Therefore, this is a diverging lens with a focal length of $f=-30\,{\rm cm}$.

(b) The object and image distances are unknown, but the magnification equation, $M=-\frac{d_i}{d_o}$, relates them together. By convention, we know that a positive magnification indicates an upright image, so  $M=-\frac{d_i}{d_o}=+\frac 13$ Thus, we have $d_i=-\frac 13 d_o$.

Substituting $d_i$ and $f$ into the thin-lens equation, and solving for the unknown object distance, we have \begin{align*} \frac 1f&=\frac 1d_o+\frac 1d_i \\\\ \frac 1{-30}&=\frac{1}{d_o}+\frac{1}{-1/3 d_o}\\\\ \frac{1}{-30}&=\frac{1-3}{d_o} \end{align*} Rearranging the above expression and solving for $d_o$, we have $d_o=60\,{\rm cm}$. Thus, the object should be 60 cm from the lens.

(c) Using the thin-lens equation again and solving for the unknown image distance, we get \begin{align*} \frac 1f&=\frac 1d_o+\frac 1d_i \\\\ \frac 1{-30}&=\frac{1}{60}+\frac{1}{d_i}\\\\\Rightarrow \frac{1}{d_i}&=\frac{1}{-30}-\frac{1}{60}\\\\&=\frac{-2-1}{60}\end{align*} Thus, $d_i=-20\,{\rm cm}$. The image distance is negative, as expected for a virtual image. Consequently, the image is formed on the same side as the object.

Remember, the image formed by a diverging lens is always virtual, so, by convention, $d_i<0$.

A ray-tracing diagram for this arrangement can be drawn as follows:

Problem (4): An object is located 20 cm to the left of an unknown lens. Its image is also formed 12 cm on the same side as the object. (a) Find the focal length of the lens. (b) Is the lens converging or diverging? (c) Determine the magnification of the lens.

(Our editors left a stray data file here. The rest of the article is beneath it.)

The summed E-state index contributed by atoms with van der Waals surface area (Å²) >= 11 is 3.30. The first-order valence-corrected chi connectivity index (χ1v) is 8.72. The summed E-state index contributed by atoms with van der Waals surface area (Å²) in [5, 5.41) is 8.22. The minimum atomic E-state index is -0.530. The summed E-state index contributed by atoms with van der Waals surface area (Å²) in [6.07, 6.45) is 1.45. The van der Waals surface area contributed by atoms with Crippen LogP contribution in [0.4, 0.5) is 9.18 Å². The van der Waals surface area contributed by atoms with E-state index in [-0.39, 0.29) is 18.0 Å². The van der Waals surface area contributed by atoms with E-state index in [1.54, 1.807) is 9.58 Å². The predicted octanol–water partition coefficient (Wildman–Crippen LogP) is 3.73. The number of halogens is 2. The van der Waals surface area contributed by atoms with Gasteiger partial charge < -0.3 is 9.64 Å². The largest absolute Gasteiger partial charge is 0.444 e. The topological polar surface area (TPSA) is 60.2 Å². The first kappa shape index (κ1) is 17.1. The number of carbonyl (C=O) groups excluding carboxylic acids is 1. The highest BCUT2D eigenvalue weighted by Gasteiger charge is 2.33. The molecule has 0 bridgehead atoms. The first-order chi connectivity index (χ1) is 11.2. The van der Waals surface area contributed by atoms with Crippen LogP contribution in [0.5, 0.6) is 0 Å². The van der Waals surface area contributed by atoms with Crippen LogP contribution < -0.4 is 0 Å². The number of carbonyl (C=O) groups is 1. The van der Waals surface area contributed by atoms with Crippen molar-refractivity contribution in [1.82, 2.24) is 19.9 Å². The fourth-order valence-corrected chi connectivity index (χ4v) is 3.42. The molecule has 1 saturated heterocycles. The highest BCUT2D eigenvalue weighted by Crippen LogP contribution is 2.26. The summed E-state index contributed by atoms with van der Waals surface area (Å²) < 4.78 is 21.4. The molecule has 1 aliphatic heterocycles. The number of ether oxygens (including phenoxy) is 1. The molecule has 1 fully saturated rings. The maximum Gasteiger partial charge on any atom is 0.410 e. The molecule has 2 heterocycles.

Solution: The object and image distances are $d_o=20\,{\rm cm}$ and $d_i=-12\,{\rm cm}$, respectively.

A negative sign is assigned to the image distance because, as stated in the problem, the image is formed on the same side of the lens as the object. By convention, this means the image is virtual.

(a) Substituting the known values into the thin-lens equation, we have \begin{align*} \frac 1f&=\frac 1d_o+\frac 1d_i \\\\ \frac 1{f}&=\frac{1}{20}+\frac{1}{-12}\\\\&=\frac{1}{-20}-\frac{1}{-12}\\\\ \Rightarrow d_i&=-7.5\quad {\rm cm}\end{align*} Therefore, the focal length is $-7.5\,\rm cm$.

(b) Because the focal length was obtained as a negative value, the lens is a diverging or concave lens.

(c) The degree to which an object is magnified by a lens is called the magnification. Its formula is the negative of the ratio of the image distance to the object distance. Therefore, we have $M=-\frac{d_i}{d_o}=-\frac{-12}{20}=+0.6$ A positive magnification always indicates an upright image. Consequently, the image is smaller than the object, or precisely, $0.6$ times the size of the object.

In summary, we pose a question about the diverging lens as follows:

Question: What kind of images can a diverging or concave lens form, and under what conditions can those images be formed?

Answer: From all of the problems above, we observed that

(i) A diverging lens can only form virtual images from a real object in front of it, regardless of the location of the object.

(ii) The images are smaller in size than the object.

(iii) The image is always formed within the focal length on the same side of the lens as the object.

Author: Ali Nemati
Date Published: 5/29/2021